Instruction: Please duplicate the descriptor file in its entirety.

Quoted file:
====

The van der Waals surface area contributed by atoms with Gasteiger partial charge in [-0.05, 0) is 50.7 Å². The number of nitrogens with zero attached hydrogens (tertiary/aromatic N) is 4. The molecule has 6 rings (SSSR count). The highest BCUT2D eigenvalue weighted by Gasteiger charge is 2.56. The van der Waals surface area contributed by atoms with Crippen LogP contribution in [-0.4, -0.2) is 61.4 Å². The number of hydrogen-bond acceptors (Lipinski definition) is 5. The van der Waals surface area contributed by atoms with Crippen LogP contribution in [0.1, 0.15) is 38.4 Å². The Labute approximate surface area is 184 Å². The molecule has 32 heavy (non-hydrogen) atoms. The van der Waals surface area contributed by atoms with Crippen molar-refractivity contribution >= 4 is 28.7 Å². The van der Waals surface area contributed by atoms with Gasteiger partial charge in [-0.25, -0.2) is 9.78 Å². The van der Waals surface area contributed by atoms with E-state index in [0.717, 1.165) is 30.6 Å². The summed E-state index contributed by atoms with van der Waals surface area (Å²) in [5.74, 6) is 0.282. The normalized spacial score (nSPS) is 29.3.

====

The van der Waals surface area contributed by atoms with Gasteiger partial charge in [-0.05, 0) is 50.7 Å². The number of nitrogens with zero attached hydrogens (tertiary/aromatic N) is 4. The molecule has 6 rings (SSSR count). The highest BCUT2D eigenvalue weighted by Gasteiger charge is 2.56. The van der Waals surface area contributed by atoms with Crippen LogP contribution in [-0.4, -0.2) is 61.4 Å². The number of hydrogen-bond acceptors (Lipinski definition) is 5. The van der Waals surface area contributed by atoms with Crippen LogP contribution in [0.1, 0.15) is 38.4 Å². The Labute approximate surface area is 184 Å². The molecule has 32 heavy (non-hydrogen) atoms. The van der Waals surface area contributed by atoms with Crippen molar-refractivity contribution >= 4 is 28.7 Å². The van der Waals surface area contributed by atoms with Gasteiger partial charge in [-0.25, -0.2) is 9.78 Å². The van der Waals surface area contributed by atoms with E-state index in [0.717, 1.165) is 30.6 Å². The summed E-state index contributed by atoms with van der Waals surface area (Å²) in [5.74, 6) is 0.282. The normalized spacial score (nSPS) is 29.3.